There’s a lot of factors at play in the changing nature of the electorate, and a lot of specific wrinkles that are really hard to predict or understand. In general I say the biggest weakness for the Republican party is it has let far too much of its rhetoric become dominated by white grievance. I think that limits how much it can extend appeal outside of whites without college degrees. However there’s no indication that it can never extend its appeal outside of that group. While minor, Trump did for example improve Republican standing with black males. Trump also did okay with Hispanics–although again, I get very suspicious when talking about Hispanics as a bloc, most prognostications based on such analyses are proven wrong. I.e. if you recall when Bush got 44% of the Hispanic vote in 2004 it was expected to be the emergence of a new part of the Republican coalition. However for 16 years after that they have never repeated that performance. Trump hit 32% which was actually the highest Republican share since 2004. But again, I think the main issue with “Latino” and “Hispanic” groupings is they are “pollster and demographer” groupings, they don’t reflect how people really see themselves in the real world, so making predictions based on them is sketchy at best.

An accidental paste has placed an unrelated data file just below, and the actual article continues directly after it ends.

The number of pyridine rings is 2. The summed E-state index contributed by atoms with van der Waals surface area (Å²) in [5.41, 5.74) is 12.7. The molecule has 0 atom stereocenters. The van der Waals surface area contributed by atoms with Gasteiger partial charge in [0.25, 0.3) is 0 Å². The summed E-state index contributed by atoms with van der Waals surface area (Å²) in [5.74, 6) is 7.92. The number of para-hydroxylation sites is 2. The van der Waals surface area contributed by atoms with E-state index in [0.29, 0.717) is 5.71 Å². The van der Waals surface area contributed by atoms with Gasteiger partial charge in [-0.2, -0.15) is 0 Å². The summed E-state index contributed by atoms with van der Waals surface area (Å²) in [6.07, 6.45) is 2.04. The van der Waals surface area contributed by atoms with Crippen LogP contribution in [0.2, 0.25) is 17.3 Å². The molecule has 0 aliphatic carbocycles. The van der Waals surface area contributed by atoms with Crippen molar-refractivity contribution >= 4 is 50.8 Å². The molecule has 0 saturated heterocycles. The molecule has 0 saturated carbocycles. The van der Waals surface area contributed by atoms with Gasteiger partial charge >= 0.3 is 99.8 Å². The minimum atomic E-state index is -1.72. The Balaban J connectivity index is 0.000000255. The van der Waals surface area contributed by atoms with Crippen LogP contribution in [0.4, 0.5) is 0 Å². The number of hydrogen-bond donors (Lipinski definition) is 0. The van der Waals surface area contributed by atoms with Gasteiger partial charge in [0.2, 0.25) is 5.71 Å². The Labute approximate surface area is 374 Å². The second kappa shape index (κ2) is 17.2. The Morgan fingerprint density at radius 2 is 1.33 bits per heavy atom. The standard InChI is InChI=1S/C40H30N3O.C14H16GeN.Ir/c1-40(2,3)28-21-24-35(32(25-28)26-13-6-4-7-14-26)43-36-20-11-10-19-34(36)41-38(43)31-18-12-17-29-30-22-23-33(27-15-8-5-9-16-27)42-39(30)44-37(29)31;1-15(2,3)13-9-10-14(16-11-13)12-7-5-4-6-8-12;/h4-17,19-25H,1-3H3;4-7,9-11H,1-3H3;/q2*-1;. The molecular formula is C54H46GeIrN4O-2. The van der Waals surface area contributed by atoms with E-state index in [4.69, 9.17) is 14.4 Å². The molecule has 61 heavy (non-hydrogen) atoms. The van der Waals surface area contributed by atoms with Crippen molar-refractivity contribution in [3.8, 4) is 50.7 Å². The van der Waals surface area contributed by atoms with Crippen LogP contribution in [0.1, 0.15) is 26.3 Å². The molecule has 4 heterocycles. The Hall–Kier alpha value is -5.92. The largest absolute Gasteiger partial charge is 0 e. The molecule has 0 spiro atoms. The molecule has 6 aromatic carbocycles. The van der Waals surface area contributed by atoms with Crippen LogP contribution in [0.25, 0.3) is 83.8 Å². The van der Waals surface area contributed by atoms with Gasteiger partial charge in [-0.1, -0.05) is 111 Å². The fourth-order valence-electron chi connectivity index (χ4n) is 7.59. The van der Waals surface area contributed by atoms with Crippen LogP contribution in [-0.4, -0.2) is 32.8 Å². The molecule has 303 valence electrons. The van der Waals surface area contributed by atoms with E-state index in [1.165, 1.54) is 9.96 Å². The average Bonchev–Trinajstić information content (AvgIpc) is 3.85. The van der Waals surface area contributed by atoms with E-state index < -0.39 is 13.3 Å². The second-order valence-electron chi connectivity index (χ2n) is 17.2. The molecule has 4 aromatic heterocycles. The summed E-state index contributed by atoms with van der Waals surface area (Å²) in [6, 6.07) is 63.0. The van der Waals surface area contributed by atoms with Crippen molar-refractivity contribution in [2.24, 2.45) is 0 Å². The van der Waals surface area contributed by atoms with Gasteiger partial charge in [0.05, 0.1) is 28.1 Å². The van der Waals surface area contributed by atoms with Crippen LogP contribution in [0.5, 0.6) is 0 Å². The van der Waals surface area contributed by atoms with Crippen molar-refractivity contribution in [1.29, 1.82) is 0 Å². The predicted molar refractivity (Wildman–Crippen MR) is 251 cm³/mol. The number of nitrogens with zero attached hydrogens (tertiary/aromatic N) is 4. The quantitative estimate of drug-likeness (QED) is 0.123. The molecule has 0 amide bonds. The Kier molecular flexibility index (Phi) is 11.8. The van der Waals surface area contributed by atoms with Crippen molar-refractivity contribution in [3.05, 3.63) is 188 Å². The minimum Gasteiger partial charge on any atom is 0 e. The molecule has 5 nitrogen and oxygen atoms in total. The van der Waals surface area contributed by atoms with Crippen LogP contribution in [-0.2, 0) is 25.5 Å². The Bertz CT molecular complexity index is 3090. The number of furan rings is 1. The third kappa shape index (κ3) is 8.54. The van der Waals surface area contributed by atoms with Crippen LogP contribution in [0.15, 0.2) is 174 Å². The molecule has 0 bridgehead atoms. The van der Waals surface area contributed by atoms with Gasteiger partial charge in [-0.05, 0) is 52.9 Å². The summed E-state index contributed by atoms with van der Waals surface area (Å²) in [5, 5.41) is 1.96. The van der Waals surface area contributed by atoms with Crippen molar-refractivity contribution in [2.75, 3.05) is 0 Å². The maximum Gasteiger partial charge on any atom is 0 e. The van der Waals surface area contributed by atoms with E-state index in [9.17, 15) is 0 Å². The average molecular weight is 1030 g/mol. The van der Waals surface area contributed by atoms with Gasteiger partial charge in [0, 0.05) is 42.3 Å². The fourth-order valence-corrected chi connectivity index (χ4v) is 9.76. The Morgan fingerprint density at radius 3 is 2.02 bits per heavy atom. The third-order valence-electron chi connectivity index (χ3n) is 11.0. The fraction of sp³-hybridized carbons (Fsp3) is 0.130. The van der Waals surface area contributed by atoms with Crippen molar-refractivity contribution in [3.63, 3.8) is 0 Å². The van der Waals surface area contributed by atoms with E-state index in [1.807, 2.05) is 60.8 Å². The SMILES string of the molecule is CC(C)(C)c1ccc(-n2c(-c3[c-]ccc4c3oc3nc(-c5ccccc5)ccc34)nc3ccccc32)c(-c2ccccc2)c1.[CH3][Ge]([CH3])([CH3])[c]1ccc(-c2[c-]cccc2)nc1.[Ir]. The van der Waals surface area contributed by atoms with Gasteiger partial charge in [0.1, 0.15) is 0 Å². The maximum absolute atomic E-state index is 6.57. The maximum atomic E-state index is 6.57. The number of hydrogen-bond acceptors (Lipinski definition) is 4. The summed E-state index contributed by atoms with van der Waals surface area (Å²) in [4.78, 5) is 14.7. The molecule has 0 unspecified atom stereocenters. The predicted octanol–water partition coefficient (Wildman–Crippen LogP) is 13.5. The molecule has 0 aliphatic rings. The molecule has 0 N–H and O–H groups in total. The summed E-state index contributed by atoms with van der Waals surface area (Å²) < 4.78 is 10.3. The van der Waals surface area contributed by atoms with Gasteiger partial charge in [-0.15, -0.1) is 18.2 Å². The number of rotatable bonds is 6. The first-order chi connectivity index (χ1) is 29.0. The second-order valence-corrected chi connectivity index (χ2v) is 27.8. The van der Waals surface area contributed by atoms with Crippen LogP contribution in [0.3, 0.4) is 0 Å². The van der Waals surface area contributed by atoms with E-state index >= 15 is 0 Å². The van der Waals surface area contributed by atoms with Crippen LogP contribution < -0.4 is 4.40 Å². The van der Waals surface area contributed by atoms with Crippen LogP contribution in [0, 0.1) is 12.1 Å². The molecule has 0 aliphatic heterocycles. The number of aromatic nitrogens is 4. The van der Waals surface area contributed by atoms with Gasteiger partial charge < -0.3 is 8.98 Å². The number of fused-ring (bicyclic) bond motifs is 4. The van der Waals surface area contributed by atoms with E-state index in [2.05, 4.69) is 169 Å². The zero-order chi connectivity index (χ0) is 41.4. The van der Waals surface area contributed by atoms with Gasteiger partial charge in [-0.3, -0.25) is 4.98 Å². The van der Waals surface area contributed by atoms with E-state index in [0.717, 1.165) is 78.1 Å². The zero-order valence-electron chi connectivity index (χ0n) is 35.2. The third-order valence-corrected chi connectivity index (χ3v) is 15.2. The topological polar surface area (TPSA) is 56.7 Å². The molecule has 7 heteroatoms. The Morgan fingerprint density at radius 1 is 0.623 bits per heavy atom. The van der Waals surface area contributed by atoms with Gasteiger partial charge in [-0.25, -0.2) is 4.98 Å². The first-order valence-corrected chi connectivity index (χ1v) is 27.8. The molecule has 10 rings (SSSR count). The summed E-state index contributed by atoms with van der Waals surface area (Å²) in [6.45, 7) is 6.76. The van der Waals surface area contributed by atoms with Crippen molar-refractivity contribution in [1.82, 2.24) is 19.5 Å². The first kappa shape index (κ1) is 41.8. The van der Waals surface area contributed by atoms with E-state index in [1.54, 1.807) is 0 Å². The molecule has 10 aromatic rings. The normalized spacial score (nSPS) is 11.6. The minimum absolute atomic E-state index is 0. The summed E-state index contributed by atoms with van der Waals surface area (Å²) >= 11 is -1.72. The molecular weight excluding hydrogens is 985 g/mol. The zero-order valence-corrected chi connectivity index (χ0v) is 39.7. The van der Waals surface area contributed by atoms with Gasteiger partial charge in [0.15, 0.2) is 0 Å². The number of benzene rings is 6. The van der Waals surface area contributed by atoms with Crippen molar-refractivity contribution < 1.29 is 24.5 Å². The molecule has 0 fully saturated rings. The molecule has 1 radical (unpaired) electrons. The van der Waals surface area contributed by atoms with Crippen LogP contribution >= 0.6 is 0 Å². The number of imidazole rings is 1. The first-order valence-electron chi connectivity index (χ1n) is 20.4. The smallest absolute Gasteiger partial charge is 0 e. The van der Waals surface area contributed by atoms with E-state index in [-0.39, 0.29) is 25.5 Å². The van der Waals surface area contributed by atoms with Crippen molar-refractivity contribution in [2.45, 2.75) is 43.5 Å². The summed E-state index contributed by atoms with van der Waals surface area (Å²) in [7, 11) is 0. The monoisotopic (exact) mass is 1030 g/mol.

I think the specific weakness the Democrats have going forward is appealing to the working class. This is a problem with the left globally. The bedrock of leftism has its roots in the working class, and this was true throughout the Western world. However in many countries now the left is primarily dominated by the elites–specifically educated elites (not necessarily the financial elites, although the new left is much wealthier as a rule than the 1960s/1970s/1980s left.) You can see this happening in the Democrat party as it sheds working class support but gains college educated support. On one hand, the college educated are higher propensity, more reliable voters. On the other hand, if a lot of the working class is against you and get activated in a high turnout election, that’s trouble.

But the Dems haven’t lost the working class yet. Biden won 55% of the vote share for people earning less than $50,000/yr. Biden won 56% of those with incomes less than $100,000/yr, and Trump won 54% of those earning more than $100,000/yr. However if you compare to prior cycles, this represents a reduction in Democrat share of lower income bands and a reduction in Republican share in upper income bands. If I was running the DNC I’d be doing a lot of soul searching to try and find an answer as to why the Plutocrat and Crony Capitalism party is doing better and better with working class voters.